Melanie's Family Asks Fans to Light a Candle

Singer of 'Lay Down' and 'Brand New Key' was a breakout star at Woodstock
By Bob Cronin,  Newser Staff
Posted Jan 24, 2024 7:40 PM CST
Woodstock Singer Had Hits With 'Lay Down,' 'Brand New Key'
Melanie performs in Bethel, New York, in 1998.   (AP Photo/Ken Bizzigotti, File)

Melanie, a folk singer who performed at Woodstock in 1969—solo and petrified—before having major pop hits with "Brand New Key" and "Lay Down (Candles in the Rain)," has died. The singer whose full name was Melanie Safka was 76. "She was one of the most talented, strong and passionate women of the era," her family said in a statement, "and every word she wrote, every note she sang reflected that." In a message to the singer's fans, Variety reports, her children asked that, at 10pm Central time on Wednesday, "each of you lights a candle in honor of Melanie."

She was a regular in the New York folk clubs, per the New York Times, but unknown nationally when she was helicoptered in to take the stage with her guitar at the Woodstock Festival in upstate New York. She was nervous from the start about performing before hundreds of thousands of people who also were seeing Joan Baez, Jimi Hendrix, and the Who. She was 22, one of three women scheduled to perform solo at the festival. "The terror kept building in me," she later told the AP. When the weather changed, she expected the event to be called off. "It's raining, I'm free, I'll go back to life as it was," Melanie thought to herself. "Maybe I will be an archaeologist; maybe I will join the Peace Corps. That's when they said, 'You're next.'" She emerged as one of the surprise stars of Woodstock.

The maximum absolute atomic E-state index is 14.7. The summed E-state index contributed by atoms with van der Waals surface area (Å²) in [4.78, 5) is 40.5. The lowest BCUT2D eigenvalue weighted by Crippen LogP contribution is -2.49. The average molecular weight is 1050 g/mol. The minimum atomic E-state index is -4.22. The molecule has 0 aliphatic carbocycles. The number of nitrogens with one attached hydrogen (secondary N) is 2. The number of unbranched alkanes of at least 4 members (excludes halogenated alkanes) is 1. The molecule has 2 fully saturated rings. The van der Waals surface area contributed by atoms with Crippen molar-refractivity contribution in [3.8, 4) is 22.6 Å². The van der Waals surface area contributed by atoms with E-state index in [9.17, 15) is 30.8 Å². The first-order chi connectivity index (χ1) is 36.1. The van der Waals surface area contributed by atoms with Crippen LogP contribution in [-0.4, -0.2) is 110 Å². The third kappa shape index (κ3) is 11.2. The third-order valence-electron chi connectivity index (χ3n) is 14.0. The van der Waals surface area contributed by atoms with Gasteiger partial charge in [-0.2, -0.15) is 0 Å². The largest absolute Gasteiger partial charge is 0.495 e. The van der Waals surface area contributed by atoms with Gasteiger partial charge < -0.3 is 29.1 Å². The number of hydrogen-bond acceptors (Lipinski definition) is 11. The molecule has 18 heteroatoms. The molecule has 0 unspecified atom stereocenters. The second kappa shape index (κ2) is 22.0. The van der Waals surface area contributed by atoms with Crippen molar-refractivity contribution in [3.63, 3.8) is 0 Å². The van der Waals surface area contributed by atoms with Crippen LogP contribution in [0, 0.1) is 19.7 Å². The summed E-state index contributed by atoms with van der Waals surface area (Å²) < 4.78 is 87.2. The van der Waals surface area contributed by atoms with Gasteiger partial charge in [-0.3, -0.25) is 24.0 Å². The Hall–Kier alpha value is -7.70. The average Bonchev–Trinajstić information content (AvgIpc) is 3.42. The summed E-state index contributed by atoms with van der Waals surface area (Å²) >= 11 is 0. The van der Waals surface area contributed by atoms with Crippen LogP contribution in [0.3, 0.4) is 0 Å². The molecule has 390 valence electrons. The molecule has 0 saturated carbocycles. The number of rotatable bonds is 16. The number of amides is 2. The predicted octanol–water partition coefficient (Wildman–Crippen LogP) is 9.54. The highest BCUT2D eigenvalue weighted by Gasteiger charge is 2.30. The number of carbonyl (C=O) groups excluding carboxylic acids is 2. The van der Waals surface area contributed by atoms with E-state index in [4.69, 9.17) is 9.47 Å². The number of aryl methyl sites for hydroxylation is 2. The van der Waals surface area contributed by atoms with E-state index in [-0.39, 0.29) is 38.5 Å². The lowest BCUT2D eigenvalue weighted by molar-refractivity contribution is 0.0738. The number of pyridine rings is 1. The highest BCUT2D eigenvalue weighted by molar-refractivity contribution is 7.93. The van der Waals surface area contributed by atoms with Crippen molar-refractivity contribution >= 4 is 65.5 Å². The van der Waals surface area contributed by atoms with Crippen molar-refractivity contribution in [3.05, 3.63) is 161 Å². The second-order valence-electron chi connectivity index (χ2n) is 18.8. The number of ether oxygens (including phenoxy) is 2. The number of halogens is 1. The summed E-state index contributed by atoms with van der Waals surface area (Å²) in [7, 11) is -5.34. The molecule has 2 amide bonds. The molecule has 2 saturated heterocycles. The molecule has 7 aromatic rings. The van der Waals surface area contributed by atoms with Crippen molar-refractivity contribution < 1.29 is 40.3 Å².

Seeing people at Woodstock light candles as it rained inspired her first pop hit, "Lay Down (Candles in the Rain)," a gospel-flavored song recorded with the Edwin Hawkins Singers. Others hits included "What Have They Done to My Song, Ma"—which she reprised in a duet with Miley Cyrus in 2015—and "Peace Will Come," per the Hollywood Reporter. She wrote "Brand New Key" in 15 minutes. "I thought it was cute, a kind of old '30s tune," she said. But while some listeners heard a children's tune, others heard sexual innuendo-packed lyrics, per Variety. "I guess a key and a lock have always been Freudian symbols," Melanie said, "and pretty obvious ones at that." She worked on her 32nd album in the studio earlier this month, her label said. (More obituary stories.)

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